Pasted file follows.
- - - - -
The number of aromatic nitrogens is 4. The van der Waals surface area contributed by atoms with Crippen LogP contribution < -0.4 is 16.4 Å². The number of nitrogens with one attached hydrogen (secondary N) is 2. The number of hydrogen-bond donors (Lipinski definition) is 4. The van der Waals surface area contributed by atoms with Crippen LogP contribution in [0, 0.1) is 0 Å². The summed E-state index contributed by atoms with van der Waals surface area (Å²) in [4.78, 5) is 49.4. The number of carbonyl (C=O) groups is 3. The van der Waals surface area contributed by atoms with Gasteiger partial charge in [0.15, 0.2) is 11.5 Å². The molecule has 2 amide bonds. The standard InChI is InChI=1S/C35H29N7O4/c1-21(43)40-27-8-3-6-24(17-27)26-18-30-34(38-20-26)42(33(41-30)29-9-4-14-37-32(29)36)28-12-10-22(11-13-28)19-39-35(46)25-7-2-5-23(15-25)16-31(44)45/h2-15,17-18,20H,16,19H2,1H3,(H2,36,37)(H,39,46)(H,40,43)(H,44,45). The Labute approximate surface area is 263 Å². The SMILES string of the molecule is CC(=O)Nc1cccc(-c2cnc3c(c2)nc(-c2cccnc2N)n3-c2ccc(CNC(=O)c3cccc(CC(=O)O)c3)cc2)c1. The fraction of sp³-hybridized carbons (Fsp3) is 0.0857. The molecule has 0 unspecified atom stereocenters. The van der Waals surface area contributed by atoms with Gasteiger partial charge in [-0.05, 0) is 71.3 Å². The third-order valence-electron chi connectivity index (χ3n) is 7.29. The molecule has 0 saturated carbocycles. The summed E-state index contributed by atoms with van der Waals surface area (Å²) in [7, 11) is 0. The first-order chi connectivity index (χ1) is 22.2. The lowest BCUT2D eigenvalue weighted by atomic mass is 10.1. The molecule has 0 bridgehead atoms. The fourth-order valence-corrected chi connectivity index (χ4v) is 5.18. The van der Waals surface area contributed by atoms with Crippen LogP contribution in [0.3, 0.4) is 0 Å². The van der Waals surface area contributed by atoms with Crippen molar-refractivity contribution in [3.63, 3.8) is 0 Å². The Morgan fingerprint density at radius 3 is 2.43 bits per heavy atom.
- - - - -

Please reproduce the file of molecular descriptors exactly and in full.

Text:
The number of aromatic nitrogens is 4. The van der Waals surface area contributed by atoms with Crippen LogP contribution < -0.4 is 16.4 Å². The number of nitrogens with one attached hydrogen (secondary N) is 2. The number of hydrogen-bond donors (Lipinski definition) is 4. The van der Waals surface area contributed by atoms with Crippen LogP contribution in [0, 0.1) is 0 Å². The summed E-state index contributed by atoms with van der Waals surface area (Å²) in [4.78, 5) is 49.4. The number of carbonyl (C=O) groups is 3. The van der Waals surface area contributed by atoms with Gasteiger partial charge in [0.15, 0.2) is 11.5 Å². The molecule has 2 amide bonds. The standard InChI is InChI=1S/C35H29N7O4/c1-21(43)40-27-8-3-6-24(17-27)26-18-30-34(38-20-26)42(33(41-30)29-9-4-14-37-32(29)36)28-12-10-22(11-13-28)19-39-35(46)25-7-2-5-23(15-25)16-31(44)45/h2-15,17-18,20H,16,19H2,1H3,(H2,36,37)(H,39,46)(H,40,43)(H,44,45). The Labute approximate surface area is 263 Å². The SMILES string of the molecule is CC(=O)Nc1cccc(-c2cnc3c(c2)nc(-c2cccnc2N)n3-c2ccc(CNC(=O)c3cccc(CC(=O)O)c3)cc2)c1. The fraction of sp³-hybridized carbons (Fsp3) is 0.0857. The molecule has 0 unspecified atom stereocenters. The van der Waals surface area contributed by atoms with Gasteiger partial charge in [-0.05, 0) is 71.3 Å². The third-order valence-electron chi connectivity index (χ3n) is 7.29. The molecule has 0 saturated carbocycles. The summed E-state index contributed by atoms with van der Waals surface area (Å²) in [7, 11) is 0. The first-order chi connectivity index (χ1) is 22.2. The lowest BCUT2D eigenvalue weighted by atomic mass is 10.1. The molecule has 0 bridgehead atoms. The fourth-order valence-corrected chi connectivity index (χ4v) is 5.18. The van der Waals surface area contributed by atoms with Crippen LogP contribution in [0.3, 0.4) is 0 Å². The van der Waals surface area contributed by atoms with Crippen molar-refractivity contribution in [3.63, 3.8) is 0 Å². The Morgan fingerprint density at radius 3 is 2.43 bits per heavy atom.